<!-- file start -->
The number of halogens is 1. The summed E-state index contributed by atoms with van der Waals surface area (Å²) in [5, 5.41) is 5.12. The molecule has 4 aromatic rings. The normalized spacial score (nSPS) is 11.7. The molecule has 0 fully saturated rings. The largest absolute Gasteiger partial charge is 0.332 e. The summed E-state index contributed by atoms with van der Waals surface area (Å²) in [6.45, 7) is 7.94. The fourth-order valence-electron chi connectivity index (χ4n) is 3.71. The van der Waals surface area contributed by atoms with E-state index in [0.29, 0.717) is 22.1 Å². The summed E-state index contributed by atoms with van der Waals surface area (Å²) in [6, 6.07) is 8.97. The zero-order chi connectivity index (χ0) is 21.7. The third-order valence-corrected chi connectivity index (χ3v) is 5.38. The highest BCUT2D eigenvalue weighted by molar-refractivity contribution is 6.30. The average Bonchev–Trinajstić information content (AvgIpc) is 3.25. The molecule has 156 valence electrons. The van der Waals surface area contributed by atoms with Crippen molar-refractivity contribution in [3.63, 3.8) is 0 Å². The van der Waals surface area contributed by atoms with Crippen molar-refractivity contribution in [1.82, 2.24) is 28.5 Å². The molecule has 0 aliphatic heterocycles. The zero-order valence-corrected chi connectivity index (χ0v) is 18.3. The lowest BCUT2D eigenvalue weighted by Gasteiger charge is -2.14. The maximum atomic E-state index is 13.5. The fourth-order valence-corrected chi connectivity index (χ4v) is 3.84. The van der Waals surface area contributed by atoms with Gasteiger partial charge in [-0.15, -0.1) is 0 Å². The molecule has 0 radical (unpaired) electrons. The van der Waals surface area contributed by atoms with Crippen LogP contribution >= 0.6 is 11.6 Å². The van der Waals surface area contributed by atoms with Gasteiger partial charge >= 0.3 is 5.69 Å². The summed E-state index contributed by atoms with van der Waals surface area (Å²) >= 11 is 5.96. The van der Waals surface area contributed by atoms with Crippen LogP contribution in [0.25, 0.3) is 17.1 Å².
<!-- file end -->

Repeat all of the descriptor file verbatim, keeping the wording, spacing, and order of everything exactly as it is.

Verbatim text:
The number of halogens is 1. The summed E-state index contributed by atoms with van der Waals surface area (Å²) in [5, 5.41) is 5.12. The molecule has 4 aromatic rings. The normalized spacial score (nSPS) is 11.7. The molecule has 0 fully saturated rings. The largest absolute Gasteiger partial charge is 0.332 e. The summed E-state index contributed by atoms with van der Waals surface area (Å²) in [6.45, 7) is 7.94. The fourth-order valence-electron chi connectivity index (χ4n) is 3.71. The van der Waals surface area contributed by atoms with E-state index in [0.29, 0.717) is 22.1 Å². The summed E-state index contributed by atoms with van der Waals surface area (Å²) in [6, 6.07) is 8.97. The zero-order chi connectivity index (χ0) is 21.7. The third-order valence-corrected chi connectivity index (χ3v) is 5.38. The highest BCUT2D eigenvalue weighted by molar-refractivity contribution is 6.30. The average Bonchev–Trinajstić information content (AvgIpc) is 3.25. The molecule has 156 valence electrons. The van der Waals surface area contributed by atoms with Crippen molar-refractivity contribution in [3.63, 3.8) is 0 Å². The van der Waals surface area contributed by atoms with Crippen molar-refractivity contribution in [1.82, 2.24) is 28.5 Å². The molecule has 0 aliphatic heterocycles. The zero-order valence-corrected chi connectivity index (χ0v) is 18.3. The lowest BCUT2D eigenvalue weighted by Gasteiger charge is -2.14. The maximum atomic E-state index is 13.5. The fourth-order valence-corrected chi connectivity index (χ4v) is 3.84. The van der Waals surface area contributed by atoms with Gasteiger partial charge in [-0.15, -0.1) is 0 Å². The molecule has 0 radical (unpaired) electrons. The van der Waals surface area contributed by atoms with Crippen LogP contribution >= 0.6 is 11.6 Å². The van der Waals surface area contributed by atoms with Gasteiger partial charge >= 0.3 is 5.69 Å². The summed E-state index contributed by atoms with van der Waals surface area (Å²) >= 11 is 5.96. The van der Waals surface area contributed by atoms with Crippen LogP contribution in [0.25, 0.3) is 17.1 Å².